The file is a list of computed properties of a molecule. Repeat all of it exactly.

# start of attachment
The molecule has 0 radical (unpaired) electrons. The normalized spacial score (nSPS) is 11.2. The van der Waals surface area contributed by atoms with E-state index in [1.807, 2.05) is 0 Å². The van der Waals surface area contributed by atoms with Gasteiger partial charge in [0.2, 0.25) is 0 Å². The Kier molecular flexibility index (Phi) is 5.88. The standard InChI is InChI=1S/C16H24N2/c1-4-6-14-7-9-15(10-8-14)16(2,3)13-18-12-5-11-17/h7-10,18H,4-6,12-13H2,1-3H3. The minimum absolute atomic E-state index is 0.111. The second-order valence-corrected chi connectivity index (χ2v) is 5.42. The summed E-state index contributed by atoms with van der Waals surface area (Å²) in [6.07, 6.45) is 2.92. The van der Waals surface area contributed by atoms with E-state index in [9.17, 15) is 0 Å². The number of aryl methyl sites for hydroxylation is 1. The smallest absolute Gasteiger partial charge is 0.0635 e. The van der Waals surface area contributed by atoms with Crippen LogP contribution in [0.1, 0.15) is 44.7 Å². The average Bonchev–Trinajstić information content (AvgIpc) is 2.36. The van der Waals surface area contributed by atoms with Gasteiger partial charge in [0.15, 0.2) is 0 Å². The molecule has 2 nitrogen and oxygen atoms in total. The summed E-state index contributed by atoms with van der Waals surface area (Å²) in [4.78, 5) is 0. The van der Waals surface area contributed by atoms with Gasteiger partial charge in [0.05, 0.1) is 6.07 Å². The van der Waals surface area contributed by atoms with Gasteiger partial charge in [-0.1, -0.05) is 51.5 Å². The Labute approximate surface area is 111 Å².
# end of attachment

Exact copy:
The molecule has 0 radical (unpaired) electrons. The normalized spacial score (nSPS) is 11.2. The van der Waals surface area contributed by atoms with E-state index in [1.807, 2.05) is 0 Å². The van der Waals surface area contributed by atoms with Gasteiger partial charge in [0.2, 0.25) is 0 Å². The Kier molecular flexibility index (Phi) is 5.88. The standard InChI is InChI=1S/C16H24N2/c1-4-6-14-7-9-15(10-8-14)16(2,3)13-18-12-5-11-17/h7-10,18H,4-6,12-13H2,1-3H3. The minimum absolute atomic E-state index is 0.111. The second-order valence-corrected chi connectivity index (χ2v) is 5.42. The summed E-state index contributed by atoms with van der Waals surface area (Å²) in [6.07, 6.45) is 2.92. The van der Waals surface area contributed by atoms with E-state index in [9.17, 15) is 0 Å². The number of aryl methyl sites for hydroxylation is 1. The smallest absolute Gasteiger partial charge is 0.0635 e. The van der Waals surface area contributed by atoms with Crippen LogP contribution in [0.1, 0.15) is 44.7 Å². The average Bonchev–Trinajstić information content (AvgIpc) is 2.36. The van der Waals surface area contributed by atoms with Gasteiger partial charge in [0.15, 0.2) is 0 Å². The molecule has 2 nitrogen and oxygen atoms in total. The summed E-state index contributed by atoms with van der Waals surface area (Å²) in [4.78, 5) is 0. The van der Waals surface area contributed by atoms with Gasteiger partial charge in [0.05, 0.1) is 6.07 Å². The van der Waals surface area contributed by atoms with Gasteiger partial charge in [-0.1, -0.05) is 51.5 Å². The Labute approximate surface area is 111 Å².